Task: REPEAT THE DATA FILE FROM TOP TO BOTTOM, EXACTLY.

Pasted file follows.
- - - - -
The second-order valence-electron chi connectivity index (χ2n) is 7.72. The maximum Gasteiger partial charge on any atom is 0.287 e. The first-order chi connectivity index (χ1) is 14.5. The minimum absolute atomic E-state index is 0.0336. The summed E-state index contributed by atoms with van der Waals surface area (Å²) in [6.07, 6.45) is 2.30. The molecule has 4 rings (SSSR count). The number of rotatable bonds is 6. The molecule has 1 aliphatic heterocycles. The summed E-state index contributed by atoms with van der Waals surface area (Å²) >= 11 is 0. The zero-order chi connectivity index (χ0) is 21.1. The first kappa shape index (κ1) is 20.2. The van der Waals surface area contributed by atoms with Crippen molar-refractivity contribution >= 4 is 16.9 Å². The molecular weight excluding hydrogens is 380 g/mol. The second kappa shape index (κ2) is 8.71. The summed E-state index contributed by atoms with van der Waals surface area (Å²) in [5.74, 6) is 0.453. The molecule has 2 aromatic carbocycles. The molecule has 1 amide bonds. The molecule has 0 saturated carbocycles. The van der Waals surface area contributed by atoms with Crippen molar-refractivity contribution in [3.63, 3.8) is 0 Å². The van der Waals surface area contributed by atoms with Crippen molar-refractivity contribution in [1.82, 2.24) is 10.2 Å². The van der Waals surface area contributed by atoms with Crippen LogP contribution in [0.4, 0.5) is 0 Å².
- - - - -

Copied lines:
The second-order valence-electron chi connectivity index (χ2n) is 7.72. The maximum Gasteiger partial charge on any atom is 0.287 e. The first-order chi connectivity index (χ1) is 14.5. The minimum absolute atomic E-state index is 0.0336. The summed E-state index contributed by atoms with van der Waals surface area (Å²) in [6.07, 6.45) is 2.30. The molecule has 4 rings (SSSR count). The number of rotatable bonds is 6. The molecule has 1 aliphatic heterocycles. The summed E-state index contributed by atoms with van der Waals surface area (Å²) >= 11 is 0. The zero-order chi connectivity index (χ0) is 21.1. The first kappa shape index (κ1) is 20.2. The van der Waals surface area contributed by atoms with Crippen molar-refractivity contribution >= 4 is 16.9 Å². The molecular weight excluding hydrogens is 380 g/mol. The second kappa shape index (κ2) is 8.71. The summed E-state index contributed by atoms with van der Waals surface area (Å²) in [5.74, 6) is 0.453. The molecule has 2 aromatic carbocycles. The molecule has 1 amide bonds. The molecule has 0 saturated carbocycles. The van der Waals surface area contributed by atoms with Crippen molar-refractivity contribution in [3.63, 3.8) is 0 Å². The van der Waals surface area contributed by atoms with Crippen molar-refractivity contribution in [1.82, 2.24) is 10.2 Å². The van der Waals surface area contributed by atoms with Crippen LogP contribution in [0.4, 0.5) is 0 Å².